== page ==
African Women African Bodies

Society & Culture | By POVO Correspondent, Editorial | 03 June 2019

The 21st century has seen the increase of organisations, activists and individuals rising up against the society that has down looked women as incapable and inferior especially in the political, economic sphere of most nations with women advocating for equal job opportunities, empowerment and against gender based violence. Women have risen against the social constructed concept about how women are inferior and have proven how much they can accomplish and can do better in the male dominated capitalistic world. In Zimbabwe we have seen women rising, for example, Tyra Chikocho aka Madam Boss making it in the comedian industry.

 

However, despite advocacy for women empowerment, politically and economically, a wide gap still exists when it comes to social empowerment of women. African women and their African bodies are still being sexualised and undermined in the society. It does not matter how much they have acquired economically or politically but the fact that they are not male they are still being valued as the incomplete human whose main aim is to provide sexual pleasure for the male counterpart, being domestic housewives and child bearing machines. 

 

Cyber feminism movement was welcomed as a way of promoting women as prosumers of content but the internet and new media technologies have been used to sexualise the African women’s body. Sex tapes of many African women celebrities have leaked, how the African body is being disrespected, seen as sex objects. For example despite how well up Zimbabwean socialite, Pokello was once a victim of a leaked sex tape. Tyra Chikocho (Madam Boss) was another woman who has been victimised by the society, being accused of sleeping with men to promote her work. There is no emancipation or the liberty of the African woman who is still viewed in relation to what her body is like. There is need to promote social equality first, to change the mindset of the society for women to be respected in relation of whom they are mentally, physically and emotionally. When there is no social equality it means there is no peace and development within a community.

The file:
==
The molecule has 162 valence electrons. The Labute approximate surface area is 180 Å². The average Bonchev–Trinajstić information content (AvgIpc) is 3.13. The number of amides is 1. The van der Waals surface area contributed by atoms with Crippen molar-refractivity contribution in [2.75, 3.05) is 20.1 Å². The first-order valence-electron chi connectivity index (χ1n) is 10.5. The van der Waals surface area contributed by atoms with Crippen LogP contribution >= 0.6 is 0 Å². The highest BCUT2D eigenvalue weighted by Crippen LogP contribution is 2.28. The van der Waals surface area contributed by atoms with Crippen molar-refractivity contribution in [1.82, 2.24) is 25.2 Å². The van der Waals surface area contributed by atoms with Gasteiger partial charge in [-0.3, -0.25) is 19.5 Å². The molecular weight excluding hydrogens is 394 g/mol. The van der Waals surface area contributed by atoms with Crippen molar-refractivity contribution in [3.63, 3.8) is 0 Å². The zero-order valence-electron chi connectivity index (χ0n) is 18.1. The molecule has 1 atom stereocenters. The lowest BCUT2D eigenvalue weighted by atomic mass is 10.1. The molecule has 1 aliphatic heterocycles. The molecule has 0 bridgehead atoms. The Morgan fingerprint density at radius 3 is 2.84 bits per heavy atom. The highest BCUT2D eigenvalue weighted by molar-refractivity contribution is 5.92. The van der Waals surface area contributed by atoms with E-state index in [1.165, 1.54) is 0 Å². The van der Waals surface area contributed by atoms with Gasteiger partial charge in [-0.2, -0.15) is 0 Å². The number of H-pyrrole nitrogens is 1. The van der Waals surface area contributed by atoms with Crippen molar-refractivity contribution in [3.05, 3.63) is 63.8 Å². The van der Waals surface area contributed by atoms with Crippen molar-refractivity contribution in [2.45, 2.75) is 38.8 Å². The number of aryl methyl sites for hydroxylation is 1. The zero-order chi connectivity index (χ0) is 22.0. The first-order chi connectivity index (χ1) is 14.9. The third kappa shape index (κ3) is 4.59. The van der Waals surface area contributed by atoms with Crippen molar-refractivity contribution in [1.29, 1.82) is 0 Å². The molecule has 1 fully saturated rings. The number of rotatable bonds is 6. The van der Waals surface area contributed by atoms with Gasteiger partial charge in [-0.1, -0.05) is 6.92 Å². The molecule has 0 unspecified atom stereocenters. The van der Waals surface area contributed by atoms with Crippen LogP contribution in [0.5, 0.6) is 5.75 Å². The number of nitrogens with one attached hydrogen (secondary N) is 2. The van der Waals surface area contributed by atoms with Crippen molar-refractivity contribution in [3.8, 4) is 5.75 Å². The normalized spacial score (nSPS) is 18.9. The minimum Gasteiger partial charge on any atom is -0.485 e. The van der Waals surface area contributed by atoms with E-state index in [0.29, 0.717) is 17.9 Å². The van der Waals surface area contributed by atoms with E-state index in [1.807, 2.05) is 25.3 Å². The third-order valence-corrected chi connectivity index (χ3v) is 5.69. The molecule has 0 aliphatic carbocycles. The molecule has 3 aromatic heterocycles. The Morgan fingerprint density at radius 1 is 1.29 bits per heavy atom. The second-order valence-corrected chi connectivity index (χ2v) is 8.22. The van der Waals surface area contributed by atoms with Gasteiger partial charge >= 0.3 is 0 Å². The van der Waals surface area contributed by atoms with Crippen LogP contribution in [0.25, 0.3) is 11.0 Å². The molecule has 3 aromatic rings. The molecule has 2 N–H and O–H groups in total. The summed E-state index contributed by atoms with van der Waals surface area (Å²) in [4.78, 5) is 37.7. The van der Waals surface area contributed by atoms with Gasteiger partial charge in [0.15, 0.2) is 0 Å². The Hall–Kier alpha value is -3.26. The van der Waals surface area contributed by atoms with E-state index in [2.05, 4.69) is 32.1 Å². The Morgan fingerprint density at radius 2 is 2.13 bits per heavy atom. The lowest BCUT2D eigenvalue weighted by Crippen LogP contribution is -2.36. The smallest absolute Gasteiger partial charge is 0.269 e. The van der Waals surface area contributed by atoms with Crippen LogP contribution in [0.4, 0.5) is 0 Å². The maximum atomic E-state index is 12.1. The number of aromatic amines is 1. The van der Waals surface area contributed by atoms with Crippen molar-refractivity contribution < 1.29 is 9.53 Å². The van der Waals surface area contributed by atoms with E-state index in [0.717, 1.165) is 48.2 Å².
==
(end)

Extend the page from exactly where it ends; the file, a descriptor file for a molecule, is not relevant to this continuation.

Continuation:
Despite the rise of female activists promoting the end to child marriages and domestic violence, there is a worry as to why most women withdraw court cases which they would have reported. Most of these violence perpetrators are going scot-free, not because they do not deserve to be locked up but because women are still afraid, afraid of what they society  will think of them, for putting their husband in jail, of who is going to provide for the family when the husband is now in jail because the husband is usually the sole breadwinner of that particular family. 

 

Discussing this with a certain woman who had withdraw her charge against her husband who had beat her up to a pulp confirmed the assumption that I had been questioning myself. The reason behind her withdraw was who was going to take care of her family this includes even the extended family, therefore, if she was to continue with the case what was her family going to say, for some were already rebuking her actions ignoring the violence against her. The family, she says, has been telling to be strong because that is what men do; they are like that in nature. She cried and said one of the most shocking statement, I ever heard, “Most graveyards are full of women, who have been subjected to constant abuse with the society telling to hold on and endure until she is no more...”

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